I thought I had finished re-designing my website and everything was perfect, till one day, I was browsing the internet and I stumbled upon svelte
On the 16th of April, I made a new re-design to my website. I made it look really cool. I was impressed with myself.
After the re-design, I resorted to using my spare time to learn React. It was kinda hard for me but I was trying to get the grasp of it. I really wanted to create a SPA (Single Page Application) and I realized React was just the framework to help me to accomplish that task. Well, this wasn’t the first time I was learning React, I just don’t get it. It kinda seems complicated (to me).
When did I meet Svelte?
So one day, I was just browsing the internet as usual, looking for the cool stuff people are making and I found Svelte. I realized it was another SPA framework which makes it an alternative to React. So I decided to visit their website, just for exploration sake.
I started reading the homepage and honestly speaking, their homepage is captivating.
What kept me for long was that, they provided a REPL on their homepage showing how easy Svelte really was, I was able to run some simple codes even though I had not used the framework before. That was when I realized I had to delete
npm install svelte.
Learning the framework
Right away, I decided to try my hands on the framework, I was already having node and npm so I drew up my terminal and typed
npx degit sveltejs/template trial && cd trial && npm install && npm run dev(I name every new thing ‘trial’) and I was done, Svelte was running on localhost port 3000. Pretty easy huh!
Reading their docs, I was able to code a few stuff like a number counter and other stuff but I really needed to understand it deeply to unleash my creativity so I went to youtube and looked for tutorials on Svelte. Luckily, I found one from Code Ninja’s channel on youtube. It was 35 videos and they were short also. In the tutorial, I was thought how to create a basic poll app. Halfway through the course, I already felt like I understood svelte because, trust me, it’s really easy to learn.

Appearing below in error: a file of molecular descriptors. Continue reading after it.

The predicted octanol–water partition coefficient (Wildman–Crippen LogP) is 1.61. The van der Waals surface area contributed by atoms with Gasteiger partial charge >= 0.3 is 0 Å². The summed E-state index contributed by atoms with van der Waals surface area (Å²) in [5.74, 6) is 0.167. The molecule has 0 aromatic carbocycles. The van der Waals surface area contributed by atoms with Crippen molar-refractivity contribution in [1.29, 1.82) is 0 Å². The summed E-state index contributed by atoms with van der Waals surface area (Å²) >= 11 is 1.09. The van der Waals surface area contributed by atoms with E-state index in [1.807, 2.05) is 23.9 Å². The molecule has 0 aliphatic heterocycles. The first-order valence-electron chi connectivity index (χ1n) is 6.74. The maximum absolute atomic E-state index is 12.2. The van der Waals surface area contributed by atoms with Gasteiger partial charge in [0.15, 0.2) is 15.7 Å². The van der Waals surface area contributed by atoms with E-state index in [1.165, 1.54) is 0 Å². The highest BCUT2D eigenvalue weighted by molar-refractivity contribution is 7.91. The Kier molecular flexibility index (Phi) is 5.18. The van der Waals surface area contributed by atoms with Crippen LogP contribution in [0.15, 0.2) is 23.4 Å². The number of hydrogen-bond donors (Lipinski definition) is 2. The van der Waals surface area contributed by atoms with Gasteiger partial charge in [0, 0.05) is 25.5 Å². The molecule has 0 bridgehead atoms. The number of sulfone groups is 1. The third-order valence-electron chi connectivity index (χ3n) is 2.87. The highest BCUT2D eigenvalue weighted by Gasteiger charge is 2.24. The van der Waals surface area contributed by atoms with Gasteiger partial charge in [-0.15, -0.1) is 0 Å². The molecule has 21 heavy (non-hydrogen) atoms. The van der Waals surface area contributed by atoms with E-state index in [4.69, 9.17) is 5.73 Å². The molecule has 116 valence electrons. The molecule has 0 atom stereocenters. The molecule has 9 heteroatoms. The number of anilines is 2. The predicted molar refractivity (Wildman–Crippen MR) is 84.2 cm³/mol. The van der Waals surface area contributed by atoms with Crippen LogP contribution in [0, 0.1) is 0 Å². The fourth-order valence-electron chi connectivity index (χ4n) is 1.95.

I decided to replicate my website in Svelte just for fun. But then, I wanted some server side rending.
Sapper, Svelte’s server side renderer
Since I wanted my website to be rendered server-side, I had to opt in for Sapper, it’s helps you to render your Svelte site on the server. Well, learning it wasn’t that hard since it uses Svelte’s syntax. I was able to create a template and I just copied and pasted my files from my svelte folder to my sapper folder and made some few adjustments and my site was now server rendered.
Sapper Is A Dead
When I started using Sapper, I realized that it is dead. It is no longer in active development and it’s new replacement is SvelteKit. So why am I using Sapper? Well, it’s because SvelteKit is still in early development and there might be some changes so am just waiting for the version 1 of SvelteKit before migrating to it.
Also, they have a migration guide which helps you to migrate from Sapper to SvelteKit so it’s not a big deal. But maybe, I might switch to SvelteKit before they hit version 1, it looks promising.
How Blog Contents are rendered
In the previous version of my website, the blog posts were stored in a database. They are initially written in markdown, then compiled to HTML, minified and then stored in a database, however, with Sapper, I decided to change the method. With this site, the contents are read directly from the markdown files and then converted on each request. Meaning, I do not need to compile to HTML after writing a blog post, I just need to store it in my blog folder and upon a request to the page, the contents will be converted to HTML before rendering it to the user. I know you are thinking this slows down the page, in fact, it does not, it happens within the twinkle of an eye.
Upon a request to a page with a URL say
http://kudadam.com/blog/getting-a-diary, the slug is extracted from the URL (everything after https://kudadam.com/blog/**) is considered a slug. Then, all the files in the blog directory are crawled with their extension removed, then a filter function finds the right file. Snippet bellow
const crawler = new fdir().glob('*.md'); const files = crawler.crawl('blog').sync(); file = files.map((file) => file.slug === slug);
If the slug is valid, it will then return a markdown file which will then be processed and returned in a JSON format, so actually, any blog URL plus ‘.json’ will return the JSON form of the blog post. For example, if you visit https://www.kudadam.com/blog/gettting-a-diary.json, you will receive the JSON form of the blog post. Or, if you visit https://wwww.kudadam.com/blog.json, you will receive a JSON format of all the blog posts on the homepage.
After the URL is processed, the HTML and other important information such as title and description is appended in a JSON and returned to the page and rendered. Very Cool!
I think Svelte is really cool and you should really try it out. It helps you to build applications blazing fast. Just head over to their site and try it out.
Besides, am going to move my site to Svelte.